Most problems at the roofline start with rot. We live in a damp climate and timber fascias, soffits and bargeboards – what the industry calls roofline products – all suffer badly and need replacing if they don’t see regular maintenance.
Here, we’re going to look at best practice at the roofline. Some do’s and don’ts that will remove the need for repair or maintenance for the customer and ensure a good standard of workmanship for your customer.
First of all – choose the right material for the job. Softwood used to be king but cellular PVC is now the best choice at the roofline. It won’t rot, it doesn’t need painting, you don’t need special tools to fit and it costs roughly the same as timber. What’s more, it will last the lifetime of the building.
So if you’re faced with soffit and fascia replacement and the old timbers are past their best, what’s the best way to tackle the job?
1. Cut back and replace. There’s no point in covering old timbers if the are decayed. First of all, remove or push back a couple of rows of roof tiles to get a good look at the front and back of the fascia and the rafters. If they’ve seen better days, it’s better to replace. Only cap or cover if you are 100% sure of the existing substrate.
2. Cut back rotten or degraded felt as it will serve no purpose if it doesn’t dress into the gutter. This can be replaced with an eaves protection system, a rigid PVC profile designed to be fixed on top of the fascia and rafters and bridge the gap left by cutting away the rotten felt. They also dress into the gutter and will not degrade with exposure to rain, wind or sun or alternatively, a new PVC membrane.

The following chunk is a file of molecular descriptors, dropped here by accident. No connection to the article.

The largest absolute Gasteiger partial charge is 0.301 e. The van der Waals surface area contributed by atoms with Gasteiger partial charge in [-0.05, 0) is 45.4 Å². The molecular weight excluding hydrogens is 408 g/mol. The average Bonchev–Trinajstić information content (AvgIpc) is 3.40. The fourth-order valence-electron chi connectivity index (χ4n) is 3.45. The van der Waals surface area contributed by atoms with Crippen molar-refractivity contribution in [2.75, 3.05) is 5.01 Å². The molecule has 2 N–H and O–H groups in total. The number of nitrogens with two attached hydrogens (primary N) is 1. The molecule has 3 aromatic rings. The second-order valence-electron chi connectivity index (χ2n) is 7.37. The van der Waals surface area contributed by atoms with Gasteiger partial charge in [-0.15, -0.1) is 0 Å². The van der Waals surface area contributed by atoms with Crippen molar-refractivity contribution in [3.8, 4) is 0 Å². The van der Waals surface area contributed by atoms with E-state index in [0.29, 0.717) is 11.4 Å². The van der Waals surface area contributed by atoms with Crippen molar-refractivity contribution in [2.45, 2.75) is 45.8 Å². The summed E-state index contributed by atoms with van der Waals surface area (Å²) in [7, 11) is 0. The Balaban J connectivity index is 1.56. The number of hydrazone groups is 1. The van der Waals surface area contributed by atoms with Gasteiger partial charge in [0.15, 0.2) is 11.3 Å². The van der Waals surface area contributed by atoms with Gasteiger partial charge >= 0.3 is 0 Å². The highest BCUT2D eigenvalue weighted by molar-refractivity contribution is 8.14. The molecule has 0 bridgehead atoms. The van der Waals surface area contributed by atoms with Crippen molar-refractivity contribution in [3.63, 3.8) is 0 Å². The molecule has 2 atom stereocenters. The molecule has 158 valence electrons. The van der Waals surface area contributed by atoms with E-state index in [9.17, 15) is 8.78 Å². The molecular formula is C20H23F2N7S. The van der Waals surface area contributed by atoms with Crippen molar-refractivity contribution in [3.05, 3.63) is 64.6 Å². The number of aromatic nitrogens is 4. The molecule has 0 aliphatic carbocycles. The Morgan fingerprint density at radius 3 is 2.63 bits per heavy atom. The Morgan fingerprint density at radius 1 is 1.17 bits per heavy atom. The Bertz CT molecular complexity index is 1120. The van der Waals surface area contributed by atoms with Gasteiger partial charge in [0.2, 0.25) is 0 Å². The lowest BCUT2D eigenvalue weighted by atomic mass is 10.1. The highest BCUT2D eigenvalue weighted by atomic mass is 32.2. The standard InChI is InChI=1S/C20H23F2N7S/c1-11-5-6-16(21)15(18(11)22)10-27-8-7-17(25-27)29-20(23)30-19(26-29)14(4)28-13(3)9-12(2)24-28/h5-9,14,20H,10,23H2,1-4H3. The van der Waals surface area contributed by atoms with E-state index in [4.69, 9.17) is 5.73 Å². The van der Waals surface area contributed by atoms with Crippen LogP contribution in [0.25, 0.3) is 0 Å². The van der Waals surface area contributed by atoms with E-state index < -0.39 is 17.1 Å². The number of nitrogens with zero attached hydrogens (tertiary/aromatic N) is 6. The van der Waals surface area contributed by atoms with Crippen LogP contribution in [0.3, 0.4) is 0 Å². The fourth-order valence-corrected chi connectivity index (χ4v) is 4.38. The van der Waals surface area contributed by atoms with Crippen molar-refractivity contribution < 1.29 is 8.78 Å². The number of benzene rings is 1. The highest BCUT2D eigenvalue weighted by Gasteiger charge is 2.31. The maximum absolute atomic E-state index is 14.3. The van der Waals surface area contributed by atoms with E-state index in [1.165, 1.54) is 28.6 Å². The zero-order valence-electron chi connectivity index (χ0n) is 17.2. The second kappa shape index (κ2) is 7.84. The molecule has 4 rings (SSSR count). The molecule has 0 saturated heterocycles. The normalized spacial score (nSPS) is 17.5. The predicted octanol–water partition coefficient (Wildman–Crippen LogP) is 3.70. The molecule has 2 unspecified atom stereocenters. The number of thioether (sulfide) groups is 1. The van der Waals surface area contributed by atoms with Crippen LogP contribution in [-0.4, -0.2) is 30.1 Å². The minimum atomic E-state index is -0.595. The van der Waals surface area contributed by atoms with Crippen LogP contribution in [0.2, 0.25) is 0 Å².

3. Cut back any rotten rafter ends to sound material and splice in new sections. Make sure new timber feet or packers are set to line and level – a simple string line will do - as any small deviation will show once the fascia is fitted.
4. Always use the correct fixings for the new boarding. For cellular PVC boards up to 9mm thick, use 2 x 40mm A4 stainless steel, ring-shanked Trimtop nails. For boards thicker than 9mm, use 2 x 65mm A4 stainless steel ring-shanked Trimtop nails. Centres should be @ 600mm for white boarding and 400mm for foiled and coloured boarding.
5. Never butt boards together – always leave a 4-5mm expansion/contraction joint per board end. Cover these with PVC joint or corner trims.
6. Don’t superglue or pin both sides of the PVC joint trim to the boards. This would prevent any expansion/contraction movement and could split the trim. Silicone one side and superglue the other or pin one side out of sight above the gutter line until the silicone cures.
7. Provide adequate ventilation for new roofs – it’s a must for Building Regulations and it’s worth adding ventilation either via the soffit, pre-vented or inserted ventilators or over fascia ventilators (OFV) to minimise visibility and to bring older roofs up to current standards.
8. Always make box ends from a single, large piece of profile, cut to suit, rather than jointing fillets of boards and risking water ingress. It looks better and it works better – Job done!
Dave Osborne is Technical Manager for Cellular PVC roofline specialistsSwish. For more detailed guidance, we also recommend readers to refer to Industry Codes of Practice available from The British Plastics Federation.